New England Journal of Medicine
October 26, 2017 Vol. 377 No. 17
HIV Drug Resistance — An Emerging Threat to Epidemic Control
Beyrer and A. Poznia
… A recent report from the WHO, the Global Fund to Fight AIDS, Tuberculosis, and Malaria, and the Centers for Disease Control and Prevention (CDC) showed that the prevalence of HIV drug resistance has increased from 11% to 29% since the global rollout of ART in 2001.1 The report was based on findings from 16 surveys in 14 countries that used the WHO’s recommended approach to population-based sampling for HIV drug resistance among patients in public ART programs, supplemented by data from two population-based HIV impact assessments conducted through the President’s Emergency Plan for AIDS Relief (PEPFAR) in Malawi and Zimbabwe.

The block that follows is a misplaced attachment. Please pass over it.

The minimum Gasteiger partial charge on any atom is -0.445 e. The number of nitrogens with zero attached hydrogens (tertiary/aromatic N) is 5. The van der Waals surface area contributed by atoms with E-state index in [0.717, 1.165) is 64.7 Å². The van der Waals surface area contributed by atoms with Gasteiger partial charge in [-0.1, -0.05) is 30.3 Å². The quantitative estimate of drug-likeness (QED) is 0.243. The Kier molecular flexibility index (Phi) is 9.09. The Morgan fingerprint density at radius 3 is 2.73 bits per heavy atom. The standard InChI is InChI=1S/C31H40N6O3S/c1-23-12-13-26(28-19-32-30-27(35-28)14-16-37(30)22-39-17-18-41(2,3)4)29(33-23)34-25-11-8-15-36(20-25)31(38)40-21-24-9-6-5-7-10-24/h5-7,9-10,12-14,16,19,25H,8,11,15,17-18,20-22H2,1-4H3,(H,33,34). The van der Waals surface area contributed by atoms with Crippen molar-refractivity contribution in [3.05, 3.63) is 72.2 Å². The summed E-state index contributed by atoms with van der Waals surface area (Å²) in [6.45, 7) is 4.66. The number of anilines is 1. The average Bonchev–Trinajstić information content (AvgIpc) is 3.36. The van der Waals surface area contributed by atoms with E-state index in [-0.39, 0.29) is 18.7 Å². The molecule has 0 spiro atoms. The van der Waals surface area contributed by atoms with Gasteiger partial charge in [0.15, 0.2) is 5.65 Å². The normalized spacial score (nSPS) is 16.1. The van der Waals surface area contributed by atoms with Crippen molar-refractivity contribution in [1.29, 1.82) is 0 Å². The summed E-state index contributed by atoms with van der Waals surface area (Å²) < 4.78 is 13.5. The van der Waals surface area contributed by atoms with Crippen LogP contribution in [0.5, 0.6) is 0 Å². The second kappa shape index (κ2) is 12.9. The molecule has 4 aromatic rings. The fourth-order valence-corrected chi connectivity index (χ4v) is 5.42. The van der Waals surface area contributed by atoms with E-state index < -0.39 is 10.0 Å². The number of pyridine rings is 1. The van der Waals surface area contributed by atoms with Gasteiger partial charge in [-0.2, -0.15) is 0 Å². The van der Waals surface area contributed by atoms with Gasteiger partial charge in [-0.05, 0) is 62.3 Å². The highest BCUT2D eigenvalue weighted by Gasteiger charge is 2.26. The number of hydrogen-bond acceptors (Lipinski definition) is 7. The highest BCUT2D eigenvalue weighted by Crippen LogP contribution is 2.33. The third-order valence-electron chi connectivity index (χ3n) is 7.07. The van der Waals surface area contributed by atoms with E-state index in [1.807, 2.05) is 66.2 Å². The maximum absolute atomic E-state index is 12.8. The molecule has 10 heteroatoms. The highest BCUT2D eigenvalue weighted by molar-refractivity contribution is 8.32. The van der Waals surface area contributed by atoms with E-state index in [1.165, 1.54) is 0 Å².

It is worrisome that in 6 of 11 countries surveyed — Argentina, Guatemala, Namibia, Nicaragua, Uganda, and Zimbabwe — the rate of pretreatment drug resistance surpassed 10% among people receiving ART for the first time (see graph– Pretreatment HIV Drug Resistance to Nonnucleoside Reverse Transcriptase Inhibitors in 11 Countries.). Here HIV drug resistance was defined as resistance to nonnucleoside reverse transcriptase inhibitors (NNRTIs), core drugs in most low- and middle-income countries’ first-line regimens for HIV. Among people with past exposure to ART (those restarting treatment or women with past perinatal exposure) the rate of NNRTI resistance is even higher: 21.6% (95% confidence interval [CI], 13.8 to 32.2).1 A recent report from South Africa revealed that among children 18 months old or younger identified through early infant diagnoses, NNRTI resistance was found in 63.7% (95% CI, 59.0 to 68.4).1
How significant is the increase in resistance to HIV treatment? And what can be done to mitigate it?